Many people understand that it is not unusual for someone to suffer from substance abuse concerns and other mental health issues. When mental health issues show up at the same time as substance abuse concerns, they are typically called co-occurring disorders.
There is a lot of focus on trying to figure out what came first. Did the mental health issues lead to substance abuse concerns? Or, did substance abuse concerns lead to mental health issues?
Instead of taking this approach, it is important to understand the potential risk factors, why they typically show up together, and what can be done to provide someone with the best possible mental health treatment.
Either One Can Show Up First
First, it is important to understand that mental health issues can appear before substance abuse, and vice versa. For example, someone may suffer from depression or anxiety. Then, they may have a difficult time coping with depression or anxiety. If they feel like nothing else is working, they may turn to alcohol or illicit drugs. Furthermore, benzodiazepines, which are often used to treat anxiety, can be incredibly addictive. As a result, someone may develop addiction concerns stemming from mental health issues.
On the other hand, someone may already have substance abuse issues. Someone with substance abuse issues needs to reach out for help as quickly as possible. Then, if they feel like they are not getting any better and feel like their personal relationships are suffering, they could develop depression and anxiety. This is a perfect example of how either one can show up before the other. The most important thing is to understand that comprehensive treatment is required to help someone recover from co-occurring disorders.
The Interactions Tend To Exacerbate the Symptoms
The symptoms tend to exacerbate one another if someone has mental health issues and substance abuse concerns. That is because the entire system creates a positive feedback loop. What this means is that mental health issues could get worse over time. As a result, individuals may be looking for ways to cope with worsening symptoms. Then, they may turn to illicit substances, believing they will get a bigger effect from drugs. They might even start drinking as a way to increase the effects of drugs. This will only make mental health issues worse, continuing the cycle.
Furthermore, their substance abuse issues could get worse as well. This is because the more someone takes, the greater tolerance they develop for those drugs. This means that they will need to take more specific drugs to get the same effect, worsening their substance abuse issues. When someone feels like they have to take more of a substance, they also increase their chances of overdosing. This can lead to serious issues, so it is important to reach out for help as quickly as possible. That way, a treatment professional can develop a comprehensive plan to help someone recover.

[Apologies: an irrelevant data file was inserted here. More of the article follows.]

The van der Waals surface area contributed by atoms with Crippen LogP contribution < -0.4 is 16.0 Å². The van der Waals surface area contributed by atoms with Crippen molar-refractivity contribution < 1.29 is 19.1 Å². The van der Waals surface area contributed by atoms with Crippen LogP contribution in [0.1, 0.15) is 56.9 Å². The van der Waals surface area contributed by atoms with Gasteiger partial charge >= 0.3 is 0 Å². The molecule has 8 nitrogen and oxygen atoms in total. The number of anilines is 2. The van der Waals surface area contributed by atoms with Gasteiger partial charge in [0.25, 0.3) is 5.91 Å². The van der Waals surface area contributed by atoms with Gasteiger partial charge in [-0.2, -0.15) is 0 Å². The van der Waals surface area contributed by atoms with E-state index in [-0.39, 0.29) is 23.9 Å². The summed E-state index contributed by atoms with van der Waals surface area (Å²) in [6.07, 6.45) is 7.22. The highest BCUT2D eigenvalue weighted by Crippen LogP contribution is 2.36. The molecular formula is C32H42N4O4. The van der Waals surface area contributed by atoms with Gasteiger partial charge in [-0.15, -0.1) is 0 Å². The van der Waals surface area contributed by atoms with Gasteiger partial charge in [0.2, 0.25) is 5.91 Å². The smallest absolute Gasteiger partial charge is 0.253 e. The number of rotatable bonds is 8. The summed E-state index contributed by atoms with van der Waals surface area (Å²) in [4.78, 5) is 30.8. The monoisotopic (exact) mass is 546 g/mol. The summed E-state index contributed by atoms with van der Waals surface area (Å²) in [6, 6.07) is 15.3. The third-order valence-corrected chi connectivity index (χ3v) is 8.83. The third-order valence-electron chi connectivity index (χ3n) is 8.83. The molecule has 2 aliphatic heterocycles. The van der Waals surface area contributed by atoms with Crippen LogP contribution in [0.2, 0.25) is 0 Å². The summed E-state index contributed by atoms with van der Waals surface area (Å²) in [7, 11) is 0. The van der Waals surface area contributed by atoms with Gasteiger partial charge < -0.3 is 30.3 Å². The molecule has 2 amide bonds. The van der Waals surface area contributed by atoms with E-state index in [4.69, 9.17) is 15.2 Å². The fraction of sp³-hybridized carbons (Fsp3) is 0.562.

Understanding the Risk Factors
It is also critical to take a look at some of the risk factors that may go along with mental health issues and substance abuse concerns. Some of the biggest risk factors that people need to know include:
- Someone who has a pre-existing mental health issue is that a greater risk of developing a substance abuse concern.
- Furthermore, someone with substance abuse issues is at a greater risk of developing other mental health concerns.
- If someone has a past medical history that already includes mental health issues or substance to these concerns, they are at a greater risk of developing other issues.
- Someone who has a family history of mental health issues and substance abuse concerns will be at a greater risk of developing them themselves.
These are some of the biggest risk factors that could increase someone’s chances of being diagnosed with a mental health issue or substance abuse concern. Anyone who has questions or concerns about mental health issues or substance abuse issues should reach out to a professional for guidance.
Help Is Available
The impact of mental health issues and substance abuse concerns can be severe. When both of them occur at the same time, the impact of both is magnified. That is why it is important to reach out to a treatment professional for help.
Even though a lot of people feel like they can recover on their own, this is not necessarily the case. It is always better to reach out to a mental health professional who can create an objective plan that can put someone in the best position possible to recover.
It is critical for people to have the support of their family members and friends, but it is just as important to reach out to a treatment expert who can monitor the recovery process. Never feel like you have to go through this on your own. A professional is willing to lend a helping hand.